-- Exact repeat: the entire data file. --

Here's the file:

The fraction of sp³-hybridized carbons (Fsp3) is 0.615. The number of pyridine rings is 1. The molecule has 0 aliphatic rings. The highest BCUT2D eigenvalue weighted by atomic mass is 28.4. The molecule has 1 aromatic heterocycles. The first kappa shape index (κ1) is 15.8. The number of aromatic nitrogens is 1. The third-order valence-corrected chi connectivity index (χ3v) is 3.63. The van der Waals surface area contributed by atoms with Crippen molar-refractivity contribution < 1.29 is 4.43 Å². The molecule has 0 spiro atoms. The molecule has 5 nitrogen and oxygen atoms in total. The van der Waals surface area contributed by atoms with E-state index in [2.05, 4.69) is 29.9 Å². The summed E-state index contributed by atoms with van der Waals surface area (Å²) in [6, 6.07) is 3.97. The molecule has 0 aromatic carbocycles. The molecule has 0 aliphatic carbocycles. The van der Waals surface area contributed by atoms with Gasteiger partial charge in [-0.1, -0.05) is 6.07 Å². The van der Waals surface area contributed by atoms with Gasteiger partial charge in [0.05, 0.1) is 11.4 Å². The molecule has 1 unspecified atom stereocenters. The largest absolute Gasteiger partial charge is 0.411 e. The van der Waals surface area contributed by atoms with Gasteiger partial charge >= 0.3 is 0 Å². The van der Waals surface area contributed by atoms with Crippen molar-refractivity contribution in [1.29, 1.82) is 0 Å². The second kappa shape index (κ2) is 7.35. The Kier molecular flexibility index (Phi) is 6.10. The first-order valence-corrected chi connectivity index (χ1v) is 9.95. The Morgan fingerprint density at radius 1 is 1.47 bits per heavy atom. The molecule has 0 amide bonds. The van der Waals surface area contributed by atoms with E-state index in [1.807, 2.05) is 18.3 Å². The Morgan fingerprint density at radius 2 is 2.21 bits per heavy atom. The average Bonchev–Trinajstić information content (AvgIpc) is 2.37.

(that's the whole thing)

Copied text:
The fraction of sp³-hybridized carbons (Fsp3) is 0.615. The number of pyridine rings is 1. The molecule has 0 aliphatic rings. The highest BCUT2D eigenvalue weighted by atomic mass is 28.4. The molecule has 1 aromatic heterocycles. The first kappa shape index (κ1) is 15.8. The number of aromatic nitrogens is 1. The third-order valence-corrected chi connectivity index (χ3v) is 3.63. The van der Waals surface area contributed by atoms with Crippen molar-refractivity contribution < 1.29 is 4.43 Å². The molecule has 0 spiro atoms. The molecule has 5 nitrogen and oxygen atoms in total. The van der Waals surface area contributed by atoms with E-state index in [2.05, 4.69) is 29.9 Å². The summed E-state index contributed by atoms with van der Waals surface area (Å²) in [6, 6.07) is 3.97. The molecule has 0 aromatic carbocycles. The molecule has 0 aliphatic carbocycles. The van der Waals surface area contributed by atoms with Gasteiger partial charge in [-0.1, -0.05) is 6.07 Å². The van der Waals surface area contributed by atoms with Gasteiger partial charge in [0.05, 0.1) is 11.4 Å². The molecule has 1 unspecified atom stereocenters. The largest absolute Gasteiger partial charge is 0.411 e. The van der Waals surface area contributed by atoms with Gasteiger partial charge >= 0.3 is 0 Å². The van der Waals surface area contributed by atoms with Crippen molar-refractivity contribution in [1.29, 1.82) is 0 Å². The second kappa shape index (κ2) is 7.35. The Kier molecular flexibility index (Phi) is 6.10. The first-order valence-corrected chi connectivity index (χ1v) is 9.95. The Morgan fingerprint density at radius 1 is 1.47 bits per heavy atom. The molecule has 0 amide bonds. The van der Waals surface area contributed by atoms with E-state index in [1.807, 2.05) is 18.3 Å². The Morgan fingerprint density at radius 2 is 2.21 bits per heavy atom. The average Bonchev–Trinajstić information content (AvgIpc) is 2.37.